Ray Dokes (Luke Kirby) is fresh out of prison. Returning home, he discovers the countryside of his youth transformed. Urban development crawls across the pastoral fields like a rash. Determined to stay out of trouble, Ray heads to the farm of his old friend Pete (Keith Carradine), a Texan cowboy, whose debts are growing faster than his corn. Sonny Stanton (Noam Jenkins), the heir to a thoroughbred dynasty, is buying the entire concession of farmland to build a golf course. One of the farms he's after belongs to Etta Parr (Lisa Ray), Ray's old flame. Seems she's the only one brave enough to stand in Sonny's way. Ray hooks up with Chrissie (Rachael Leigh Cook), a kick-ass jockey, and tries to steer clear of Sonny. When a million-dollar thoroughbred goes missing from the Stanton Stables, Sonny gets desperate and forces the sale of the community's remaining farms. Ray reacts by coming up with a scheme to stop Sonny once and for all. One false move will land Ray back in jail.
If you believe that synopsis printed on the back of the DVD sleeve, that this is a "powerful film full of thoroughbred racing, guns and romance", you'll be in for a surprise because either the writer hasn't seen the movie or is fibbing right through his or her teeth. Powerful film this is not, rather it's extremely lightweight in its treatment of both story and characterization. Thoroughbred racing? You'll be better off with Seabiscuit rather than a handful of half-races seen here with zero excitement. And romance? All it has was a case of unrequited love and a one-night stand.
Based on a novel by Brad Smith, I suppose the film had probably wagered upon the author's fan base to lap this Canadian film up. Unfortunately there aren't many selling points in the film, with a relatively unknown cast taking on a very simple problem that could have been more interesting if done as an action film, similar to how The Rock did it in The Rundown. Everything in the narrative seemed to coast very evenly from start until end, and you'd start to wonder when something will be shaken so that everyone will have that sense of urgency to deal with their problems, and not pay lip service and mope around.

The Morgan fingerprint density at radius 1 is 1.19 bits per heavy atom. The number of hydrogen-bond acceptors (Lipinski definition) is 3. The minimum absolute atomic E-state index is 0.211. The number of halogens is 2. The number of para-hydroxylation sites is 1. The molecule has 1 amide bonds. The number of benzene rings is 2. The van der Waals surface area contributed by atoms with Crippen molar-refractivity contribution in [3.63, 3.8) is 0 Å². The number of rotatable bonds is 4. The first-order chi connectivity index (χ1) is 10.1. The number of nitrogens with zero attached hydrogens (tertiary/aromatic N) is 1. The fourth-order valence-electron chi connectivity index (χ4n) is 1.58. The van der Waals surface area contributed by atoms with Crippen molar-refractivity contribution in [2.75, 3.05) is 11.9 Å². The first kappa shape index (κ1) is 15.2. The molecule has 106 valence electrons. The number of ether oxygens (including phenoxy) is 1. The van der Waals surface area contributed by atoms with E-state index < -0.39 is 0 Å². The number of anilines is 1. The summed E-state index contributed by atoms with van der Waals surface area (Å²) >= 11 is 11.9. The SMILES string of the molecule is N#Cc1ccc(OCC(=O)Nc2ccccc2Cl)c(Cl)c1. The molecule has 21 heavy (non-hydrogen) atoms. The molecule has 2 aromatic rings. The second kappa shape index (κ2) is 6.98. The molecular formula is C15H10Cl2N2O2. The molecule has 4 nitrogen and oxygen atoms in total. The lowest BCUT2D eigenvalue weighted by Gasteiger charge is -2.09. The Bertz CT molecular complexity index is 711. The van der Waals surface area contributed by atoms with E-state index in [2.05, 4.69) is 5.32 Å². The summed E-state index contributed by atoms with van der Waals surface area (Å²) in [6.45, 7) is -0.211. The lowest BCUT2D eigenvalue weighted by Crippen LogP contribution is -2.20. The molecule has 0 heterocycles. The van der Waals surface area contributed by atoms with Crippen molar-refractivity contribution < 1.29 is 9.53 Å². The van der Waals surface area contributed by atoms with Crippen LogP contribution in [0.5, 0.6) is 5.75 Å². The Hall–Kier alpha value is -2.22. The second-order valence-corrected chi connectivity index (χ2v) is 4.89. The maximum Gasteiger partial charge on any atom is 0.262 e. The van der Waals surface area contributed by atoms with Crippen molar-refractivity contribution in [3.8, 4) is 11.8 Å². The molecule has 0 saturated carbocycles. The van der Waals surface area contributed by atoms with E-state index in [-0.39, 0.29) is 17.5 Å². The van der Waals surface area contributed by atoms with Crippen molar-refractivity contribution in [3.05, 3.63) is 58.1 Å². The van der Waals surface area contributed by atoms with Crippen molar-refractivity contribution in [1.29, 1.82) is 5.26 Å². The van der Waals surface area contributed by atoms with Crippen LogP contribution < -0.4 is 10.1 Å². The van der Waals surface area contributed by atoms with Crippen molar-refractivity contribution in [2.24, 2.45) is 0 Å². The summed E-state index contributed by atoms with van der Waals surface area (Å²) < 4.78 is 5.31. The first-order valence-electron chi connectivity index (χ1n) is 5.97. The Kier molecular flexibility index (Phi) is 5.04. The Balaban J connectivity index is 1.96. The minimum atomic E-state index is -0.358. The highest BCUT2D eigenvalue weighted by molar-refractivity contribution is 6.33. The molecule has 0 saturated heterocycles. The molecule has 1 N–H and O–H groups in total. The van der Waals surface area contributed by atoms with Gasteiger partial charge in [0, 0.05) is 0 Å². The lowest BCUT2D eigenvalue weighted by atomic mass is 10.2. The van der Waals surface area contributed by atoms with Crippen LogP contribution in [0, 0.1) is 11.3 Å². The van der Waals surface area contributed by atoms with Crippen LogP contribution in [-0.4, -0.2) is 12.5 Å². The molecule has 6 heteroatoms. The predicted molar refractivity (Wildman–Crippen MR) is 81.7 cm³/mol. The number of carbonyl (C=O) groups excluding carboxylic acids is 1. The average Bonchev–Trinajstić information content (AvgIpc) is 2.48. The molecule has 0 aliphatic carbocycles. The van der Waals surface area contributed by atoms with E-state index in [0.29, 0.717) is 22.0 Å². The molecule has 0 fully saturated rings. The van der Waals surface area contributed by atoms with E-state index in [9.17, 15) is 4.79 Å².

The film opens with chief protagonist Ray Dokes (Luke Kirby) being released from prison from busting the leg of his enemy Sonny Stanton (Noam Jenkins), a rich brat who's eyeing to buy up land in the farming neighbourhood to fuel his desire to operate an elitist golfing resort. Ray finds lodging with a Texan cowboy Pete Culpepper (Keith Carradine) who becomes his wise-old advisor, while finding time to romance a foul mouthed race jockey Chrissie (Rachael Leigh Cook) and pining at the same time for his old flame Etta Parr (Lisa Ray).
Everyone, and I mean everyone, is in some need of serious money in the story. Ray is beginning to find his feet back in society, his friend Pete has a number of bills to pay, Etta contemplates selling her ranch to the devil to raise cash, Chrissie needs to hold down a permanent job, and villain Sonny finds out that his family's assets get frozen, and he's neck deep in debt to settle with other bigger fish out there. To make matters worse, Sonny's prized horse gets stolen, which sort of provides a much needed lift for the film, as everything was pretty laid back in style, very much akin to a small town lifestyle.
So after an hour or so of everyone moaning, Ray hatches a plan to ensure everyone gets what they want from the particular stolen horse incident. But don't go expecting any big bang, slick execution of a well thought out plan. As I already mentioned, it's all pretty laid back, so you'll continue to have to watch this trot all the way to the finale in a very even pace, with nary any sense of danger of the plan going awry, because there isn't any bandwidth to begin with, for surprises in stored for an audience.
If you're looking for a face paced film as the synopsis would have suggested, with race horses, shady characters and all, you'll be very much disappointed with this very plain affair that develops with no sense of urgency, and without solid drama nor characterization to keep you engaged.
SPECIAL FEATURES :
This Code 3 DVD contains no extra features.
Anamorphic widescreen presentation for an unremarkable film, coupled with Dolby Surround stereo that doesn't bring out the atmosphere of a full fledged horse race.
by Stefan Shih
Posted on 21 July 2009